Our Blog
Perspectives on Grieving

Talking with Children about Tragic Events

Here are some things to keep in mind as you talk with your children following tragic events. We cannot avoid the tension in the air and the fact that many of our children will probably know about an event before we figure out what to say to them, thanks to 24/7 news and social media.  So while we gather our own thoughts and process our own emotions, we must also figure out what to say to children and teens, and how to be supportive of them.

Here are some suggestions to follow as you discuss these events with youth:

  • Limit exposure to the media as much as possible, especially for the youngest of children. After 9/11, there were numerous stories about children believing that thousands of buildings were falling down. The reality was that they saw the same building falling down many times but did not understand that.
  • Before talking with your children try to find time to process your own thoughts and feelings so as to not use your children to process your own feelings. Processing and getting support for your own feelings is best done with a partner, peers, or a professional support person.  
  • During traumatic and emotional times, it is important to practice good self-care. This allows you to be a role model for your children in how to cope during difficult times and allows you to be your best self when supporting your kids. Good self-care looks like getting plenty of rest, eating and drinking healthy, getting out in nature, exercise, journaling. We’d love to hear your ideas on how you practice good self-care!
  • Talk to your children about the events of this past weekend in a safe, comfortable setting, like your own home. Tell them what you know, but don’t give explicit details unless they are asking for them. If they do ask, ask them what they know already so you can confirm or clarify any misunderstandings.  
  • Acknowledge your own feelings, as well as the feelings of your children. Saying things like, “I feel sad. How do you feel?” normalizes to them that it’s OK to have all sorts of feelings. Also, do not assume they are having the same feelings as you. Acknowledging your feelings and checking with you child on their feelings can lead to a discussion about healthy ways to cope with difficult feelings and opportunities to take good care of ourselves when we are stressed/anxious/angry. Keep in mind when you share your feelings to do so in a calm and controlled manner. Again, process ahead of time with a peer, so you can be calm and present with your child(ren.)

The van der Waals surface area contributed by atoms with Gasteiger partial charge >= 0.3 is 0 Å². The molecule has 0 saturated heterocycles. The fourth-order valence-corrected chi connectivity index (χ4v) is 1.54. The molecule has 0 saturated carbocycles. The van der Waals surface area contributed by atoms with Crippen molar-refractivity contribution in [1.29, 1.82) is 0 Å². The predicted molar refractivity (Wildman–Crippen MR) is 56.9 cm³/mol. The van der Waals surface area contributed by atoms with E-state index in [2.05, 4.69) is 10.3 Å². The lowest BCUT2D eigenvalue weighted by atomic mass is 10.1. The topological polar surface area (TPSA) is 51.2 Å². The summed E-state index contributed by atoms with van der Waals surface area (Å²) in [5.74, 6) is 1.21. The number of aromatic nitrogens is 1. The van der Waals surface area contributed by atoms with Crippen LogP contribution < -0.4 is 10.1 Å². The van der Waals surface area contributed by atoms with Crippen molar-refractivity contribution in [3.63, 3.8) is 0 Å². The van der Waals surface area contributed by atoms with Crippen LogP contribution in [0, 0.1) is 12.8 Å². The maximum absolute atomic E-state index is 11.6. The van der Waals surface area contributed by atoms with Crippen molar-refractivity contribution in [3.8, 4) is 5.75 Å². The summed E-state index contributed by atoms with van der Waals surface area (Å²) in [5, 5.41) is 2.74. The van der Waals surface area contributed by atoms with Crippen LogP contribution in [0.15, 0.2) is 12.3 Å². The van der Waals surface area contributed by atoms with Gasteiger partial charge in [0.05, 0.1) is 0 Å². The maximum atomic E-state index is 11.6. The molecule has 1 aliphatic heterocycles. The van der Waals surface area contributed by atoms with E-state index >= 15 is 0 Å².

• Check in the next morning: how did your family sleep, were there any dreams, disturbing thoughts, etc.
  • Explore Self-Care Strategies with your children: Let children and teens know that there are ways to feel better as we cope with uncomfortable feelings. Help them identify what provides relief and support. Encourage them to use those strategies, especially talking to others about their feelings. Read/tell a favorite story before bed, offer a favorite food or drink, play favorite or relaxing music, practice some deep breathing, give/get a hug, talk, and depending on your beliefs, pray or meditate.
  • Check in the next morning: how did your family sleep, were there any dreams, disturbing thoughts, etc.
  • Remind children that trustworthy and helpful people are in charge: It is important for children and adults to be reminded how many helpful people there are in the world, especially during a crisis. Assure them that you and the community (the schools, the police, etc.) are doing everything possible to keep them safe. As Mr. Rogers said, "When I was a boy and I would see scary things in the news, my mother would say to me, ’Look for the helpers. You will always find people who are helping.’ To this day, especially in times of disaster, I remember my mother's words and I am always comforted by realizing that there are still so many helpers- so many caring people in the world."
  • Seek professional help if needed. Despite the fact that these occurrences are becoming all too familiar, we are not always equipped to have these conversations and provide the right support to our children. Reach out to a professional for advice or support for yourself.

Please call Imagine, A Center for Coping with Loss, if you or your children need additional support at 908-264-3100 or info@imaginenj.org.

Comments (0)

Add a Comment

Allowed tags: <b><i><br>Add a new comment: